David Cameron: '˜No guarantee' Chesterfield will still get £180m of European funding after Brexit

Prime minister David Cameron has said he cannot guarantee Chesterfield will still receive £180m of planned EU funding over the next four years following the Brexit vote.

Thursday, 30th June 2016, 12:58 pm
Updated Thursday, 25th August 2016, 8:03 pm
David Cameron.

Mr Cameron told Parliament that only in time will it be clear how such planned funding is affected, so he couldn’t be clear on what will happen to cash currently earmarked for the Sheffield City Region.

His comments came in response to a question from Sheffield Central MP Paul Blomfield.

Mr Blomfield said: “Sheffield City Region was set to receive £180m in European structural funds through to 2020. Much of that money is now at risk.

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“Those leading the Leave campaign did give guarantees that no area and no sector would lose out as a result of Brexit. We now know that those promises were worthless. But will the Prime Minister join with me in urging his successor to ensure that Sheffield City Region is compensated by the UK Government for every pound of funding lost as a result of last Thursday’s decision?”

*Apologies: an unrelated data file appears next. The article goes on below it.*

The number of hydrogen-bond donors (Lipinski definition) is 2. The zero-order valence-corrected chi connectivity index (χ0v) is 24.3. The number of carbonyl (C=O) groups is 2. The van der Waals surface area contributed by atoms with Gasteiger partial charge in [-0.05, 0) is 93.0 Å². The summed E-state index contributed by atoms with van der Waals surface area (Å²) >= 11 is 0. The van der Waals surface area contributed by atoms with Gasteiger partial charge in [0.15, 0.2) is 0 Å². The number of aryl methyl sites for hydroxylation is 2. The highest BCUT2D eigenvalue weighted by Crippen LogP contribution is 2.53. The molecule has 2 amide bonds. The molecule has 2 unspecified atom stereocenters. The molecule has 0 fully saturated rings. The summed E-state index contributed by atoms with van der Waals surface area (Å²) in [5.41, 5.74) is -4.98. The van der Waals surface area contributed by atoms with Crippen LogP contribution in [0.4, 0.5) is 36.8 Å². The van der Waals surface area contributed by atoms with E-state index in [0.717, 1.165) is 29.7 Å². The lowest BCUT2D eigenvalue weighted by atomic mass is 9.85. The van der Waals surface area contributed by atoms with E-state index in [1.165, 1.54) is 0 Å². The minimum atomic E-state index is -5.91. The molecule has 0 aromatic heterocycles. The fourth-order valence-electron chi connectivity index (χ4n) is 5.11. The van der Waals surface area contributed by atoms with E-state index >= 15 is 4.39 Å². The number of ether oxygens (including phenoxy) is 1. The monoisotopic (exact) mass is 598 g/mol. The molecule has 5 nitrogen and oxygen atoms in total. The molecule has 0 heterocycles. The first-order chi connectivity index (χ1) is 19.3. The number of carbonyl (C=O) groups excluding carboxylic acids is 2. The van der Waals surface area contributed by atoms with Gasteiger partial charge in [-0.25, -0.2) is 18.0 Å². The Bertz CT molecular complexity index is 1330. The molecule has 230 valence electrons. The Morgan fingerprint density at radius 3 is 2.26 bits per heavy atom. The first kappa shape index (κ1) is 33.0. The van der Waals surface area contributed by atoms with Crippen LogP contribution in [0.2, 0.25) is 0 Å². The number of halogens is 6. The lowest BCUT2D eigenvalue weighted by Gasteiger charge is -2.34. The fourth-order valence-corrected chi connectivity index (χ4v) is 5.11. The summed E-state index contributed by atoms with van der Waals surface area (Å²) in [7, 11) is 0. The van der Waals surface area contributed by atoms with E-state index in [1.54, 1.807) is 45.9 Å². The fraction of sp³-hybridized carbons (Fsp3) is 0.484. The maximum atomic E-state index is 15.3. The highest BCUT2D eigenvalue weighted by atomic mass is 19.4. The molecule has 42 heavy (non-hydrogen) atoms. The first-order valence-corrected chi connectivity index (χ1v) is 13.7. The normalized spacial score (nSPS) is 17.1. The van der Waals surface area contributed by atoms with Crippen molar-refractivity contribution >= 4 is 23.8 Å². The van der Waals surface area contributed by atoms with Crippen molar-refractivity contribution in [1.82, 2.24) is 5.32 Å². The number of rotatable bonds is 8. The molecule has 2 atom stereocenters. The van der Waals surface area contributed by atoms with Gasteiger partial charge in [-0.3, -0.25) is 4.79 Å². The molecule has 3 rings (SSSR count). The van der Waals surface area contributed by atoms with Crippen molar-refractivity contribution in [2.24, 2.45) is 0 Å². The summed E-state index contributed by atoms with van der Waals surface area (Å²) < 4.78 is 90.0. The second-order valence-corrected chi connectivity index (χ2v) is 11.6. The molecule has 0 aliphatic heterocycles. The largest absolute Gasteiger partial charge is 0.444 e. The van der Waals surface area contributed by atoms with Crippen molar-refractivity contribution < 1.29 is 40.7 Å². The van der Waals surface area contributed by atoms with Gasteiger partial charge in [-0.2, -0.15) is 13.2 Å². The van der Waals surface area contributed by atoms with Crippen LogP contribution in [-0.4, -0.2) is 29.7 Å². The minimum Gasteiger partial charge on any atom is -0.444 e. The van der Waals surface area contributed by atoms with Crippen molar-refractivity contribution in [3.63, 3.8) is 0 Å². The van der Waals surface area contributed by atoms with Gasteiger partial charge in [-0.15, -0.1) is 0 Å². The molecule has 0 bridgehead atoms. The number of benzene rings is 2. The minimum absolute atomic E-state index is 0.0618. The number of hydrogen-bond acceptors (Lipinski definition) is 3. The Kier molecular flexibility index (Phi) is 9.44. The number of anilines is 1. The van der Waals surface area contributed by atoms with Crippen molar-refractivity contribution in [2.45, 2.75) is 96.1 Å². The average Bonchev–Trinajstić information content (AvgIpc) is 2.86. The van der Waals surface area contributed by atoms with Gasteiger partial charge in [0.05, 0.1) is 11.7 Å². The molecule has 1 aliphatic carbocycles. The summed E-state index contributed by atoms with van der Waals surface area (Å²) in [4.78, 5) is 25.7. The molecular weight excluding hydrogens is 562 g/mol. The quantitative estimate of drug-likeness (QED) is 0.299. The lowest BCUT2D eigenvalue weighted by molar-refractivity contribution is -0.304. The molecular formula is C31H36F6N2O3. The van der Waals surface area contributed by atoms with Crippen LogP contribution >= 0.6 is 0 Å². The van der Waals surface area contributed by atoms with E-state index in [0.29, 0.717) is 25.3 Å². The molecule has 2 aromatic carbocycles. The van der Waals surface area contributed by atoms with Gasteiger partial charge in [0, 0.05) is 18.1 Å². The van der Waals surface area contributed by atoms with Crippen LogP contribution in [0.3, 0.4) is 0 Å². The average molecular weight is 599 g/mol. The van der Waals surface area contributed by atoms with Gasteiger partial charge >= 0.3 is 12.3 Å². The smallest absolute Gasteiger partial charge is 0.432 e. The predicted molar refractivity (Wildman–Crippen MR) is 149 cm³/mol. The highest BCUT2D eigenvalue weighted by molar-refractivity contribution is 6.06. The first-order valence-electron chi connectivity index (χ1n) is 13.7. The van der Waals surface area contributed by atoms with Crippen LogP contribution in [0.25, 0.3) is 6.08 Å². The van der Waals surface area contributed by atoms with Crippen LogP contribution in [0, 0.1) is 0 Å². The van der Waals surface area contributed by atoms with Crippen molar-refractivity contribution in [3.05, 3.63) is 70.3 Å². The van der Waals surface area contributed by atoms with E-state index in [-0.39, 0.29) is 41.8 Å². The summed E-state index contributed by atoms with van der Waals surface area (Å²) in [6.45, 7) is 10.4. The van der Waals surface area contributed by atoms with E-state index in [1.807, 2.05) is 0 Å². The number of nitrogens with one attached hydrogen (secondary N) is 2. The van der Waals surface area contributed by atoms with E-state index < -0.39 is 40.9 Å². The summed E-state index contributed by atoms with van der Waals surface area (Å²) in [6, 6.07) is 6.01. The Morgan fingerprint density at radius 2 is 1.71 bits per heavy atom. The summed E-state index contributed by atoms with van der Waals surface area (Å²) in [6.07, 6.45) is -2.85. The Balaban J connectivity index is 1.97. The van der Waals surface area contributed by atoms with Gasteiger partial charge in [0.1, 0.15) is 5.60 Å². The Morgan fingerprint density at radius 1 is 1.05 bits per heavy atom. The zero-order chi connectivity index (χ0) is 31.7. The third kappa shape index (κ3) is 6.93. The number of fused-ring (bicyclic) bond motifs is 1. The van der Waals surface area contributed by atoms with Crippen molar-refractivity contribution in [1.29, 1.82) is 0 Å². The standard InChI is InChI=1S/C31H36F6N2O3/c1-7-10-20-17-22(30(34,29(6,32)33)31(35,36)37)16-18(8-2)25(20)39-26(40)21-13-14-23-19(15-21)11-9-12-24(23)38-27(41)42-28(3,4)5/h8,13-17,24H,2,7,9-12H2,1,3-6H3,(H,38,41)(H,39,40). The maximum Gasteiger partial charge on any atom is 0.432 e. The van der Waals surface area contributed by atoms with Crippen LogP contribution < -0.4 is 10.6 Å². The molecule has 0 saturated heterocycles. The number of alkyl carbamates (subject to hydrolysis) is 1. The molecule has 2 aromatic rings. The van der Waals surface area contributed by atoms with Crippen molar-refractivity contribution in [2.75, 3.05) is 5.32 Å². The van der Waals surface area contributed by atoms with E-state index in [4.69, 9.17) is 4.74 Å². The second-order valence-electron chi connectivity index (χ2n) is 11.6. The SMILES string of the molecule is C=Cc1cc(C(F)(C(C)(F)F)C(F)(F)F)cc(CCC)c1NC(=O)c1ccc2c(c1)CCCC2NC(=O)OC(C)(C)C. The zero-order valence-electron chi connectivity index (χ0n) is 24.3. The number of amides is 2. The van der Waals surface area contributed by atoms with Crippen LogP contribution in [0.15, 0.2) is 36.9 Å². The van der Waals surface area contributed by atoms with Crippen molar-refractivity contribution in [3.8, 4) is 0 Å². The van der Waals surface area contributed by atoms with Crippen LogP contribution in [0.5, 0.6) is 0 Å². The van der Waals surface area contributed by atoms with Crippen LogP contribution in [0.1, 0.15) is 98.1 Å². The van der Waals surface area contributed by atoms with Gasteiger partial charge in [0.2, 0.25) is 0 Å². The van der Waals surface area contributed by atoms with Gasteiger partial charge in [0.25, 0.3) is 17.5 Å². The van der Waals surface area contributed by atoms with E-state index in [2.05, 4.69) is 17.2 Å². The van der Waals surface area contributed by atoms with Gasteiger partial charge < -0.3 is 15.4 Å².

Speaking after the exchange, Mr Blomfield said Leave campaigners needed to be held to account over the promises they had made about funding.

“I campaigned strongly for us to remain part of the European Union because I know how much South Yorkshire has benefited from European funding,” he said.

“EU structural funds alone have provided more than £1billion and transformed our communities over the last 15 years.

“The Leave campaign made promises about matching the future funding that was due from the EU. I will hold them to account.

“This funding is worth as much as the region’s devolution deal. People will absolutely not accept the Government giving with one hand and taking with the other.

“The Leave campaign’s promises on NHS funding are already unravelling. I will not let them get away with duping people.”

The Sheffield City Region has previously said the £180m EU funding programme would be spent on projects designed to enhance economic growth, create high-quality jobs and boost skills training.

Spending priorities included tackling youth unemployment and providing funding to support the work of small and medium-sized businesses.